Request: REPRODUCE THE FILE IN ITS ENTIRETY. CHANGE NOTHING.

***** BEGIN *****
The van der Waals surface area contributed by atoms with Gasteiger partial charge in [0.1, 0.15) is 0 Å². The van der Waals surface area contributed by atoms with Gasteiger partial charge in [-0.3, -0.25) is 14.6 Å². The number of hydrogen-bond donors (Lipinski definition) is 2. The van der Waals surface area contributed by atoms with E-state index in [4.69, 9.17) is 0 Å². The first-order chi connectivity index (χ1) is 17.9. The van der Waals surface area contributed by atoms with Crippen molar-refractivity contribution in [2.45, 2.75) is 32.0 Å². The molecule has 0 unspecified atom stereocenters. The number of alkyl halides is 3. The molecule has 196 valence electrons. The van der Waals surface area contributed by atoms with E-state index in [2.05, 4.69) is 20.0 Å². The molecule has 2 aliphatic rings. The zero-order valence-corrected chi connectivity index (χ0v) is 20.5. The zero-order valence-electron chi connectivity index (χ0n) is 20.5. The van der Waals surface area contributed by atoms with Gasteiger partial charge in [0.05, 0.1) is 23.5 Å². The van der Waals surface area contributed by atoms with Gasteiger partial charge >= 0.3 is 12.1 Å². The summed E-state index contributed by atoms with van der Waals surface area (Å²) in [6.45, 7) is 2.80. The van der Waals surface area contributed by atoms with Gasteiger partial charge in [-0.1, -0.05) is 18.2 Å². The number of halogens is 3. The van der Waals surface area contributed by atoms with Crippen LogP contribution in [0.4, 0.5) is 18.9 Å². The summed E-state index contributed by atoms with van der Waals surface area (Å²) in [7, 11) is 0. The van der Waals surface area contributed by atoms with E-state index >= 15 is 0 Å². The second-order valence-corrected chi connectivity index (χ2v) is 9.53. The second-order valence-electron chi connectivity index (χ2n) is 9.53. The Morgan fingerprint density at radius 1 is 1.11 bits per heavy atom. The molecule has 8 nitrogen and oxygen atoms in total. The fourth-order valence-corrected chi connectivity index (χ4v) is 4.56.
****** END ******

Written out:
The van der Waals surface area contributed by atoms with Gasteiger partial charge in [0.1, 0.15) is 0 Å². The van der Waals surface area contributed by atoms with Gasteiger partial charge in [-0.3, -0.25) is 14.6 Å². The number of hydrogen-bond donors (Lipinski definition) is 2. The van der Waals surface area contributed by atoms with E-state index in [4.69, 9.17) is 0 Å². The first-order chi connectivity index (χ1) is 17.9. The van der Waals surface area contributed by atoms with Crippen molar-refractivity contribution in [2.45, 2.75) is 32.0 Å². The molecule has 0 unspecified atom stereocenters. The number of alkyl halides is 3. The molecule has 196 valence electrons. The van der Waals surface area contributed by atoms with E-state index in [2.05, 4.69) is 20.0 Å². The molecule has 2 aliphatic rings. The zero-order valence-corrected chi connectivity index (χ0v) is 20.5. The zero-order valence-electron chi connectivity index (χ0n) is 20.5. The van der Waals surface area contributed by atoms with Gasteiger partial charge in [0.05, 0.1) is 23.5 Å². The van der Waals surface area contributed by atoms with Gasteiger partial charge >= 0.3 is 12.1 Å². The summed E-state index contributed by atoms with van der Waals surface area (Å²) in [6.45, 7) is 2.80. The van der Waals surface area contributed by atoms with Gasteiger partial charge in [-0.1, -0.05) is 18.2 Å². The number of halogens is 3. The van der Waals surface area contributed by atoms with Crippen LogP contribution in [0.4, 0.5) is 18.9 Å². The summed E-state index contributed by atoms with van der Waals surface area (Å²) in [7, 11) is 0. The van der Waals surface area contributed by atoms with E-state index >= 15 is 0 Å². The second-order valence-corrected chi connectivity index (χ2v) is 9.53. The second-order valence-electron chi connectivity index (χ2n) is 9.53. The Morgan fingerprint density at radius 1 is 1.11 bits per heavy atom. The molecule has 8 nitrogen and oxygen atoms in total. The fourth-order valence-corrected chi connectivity index (χ4v) is 4.56.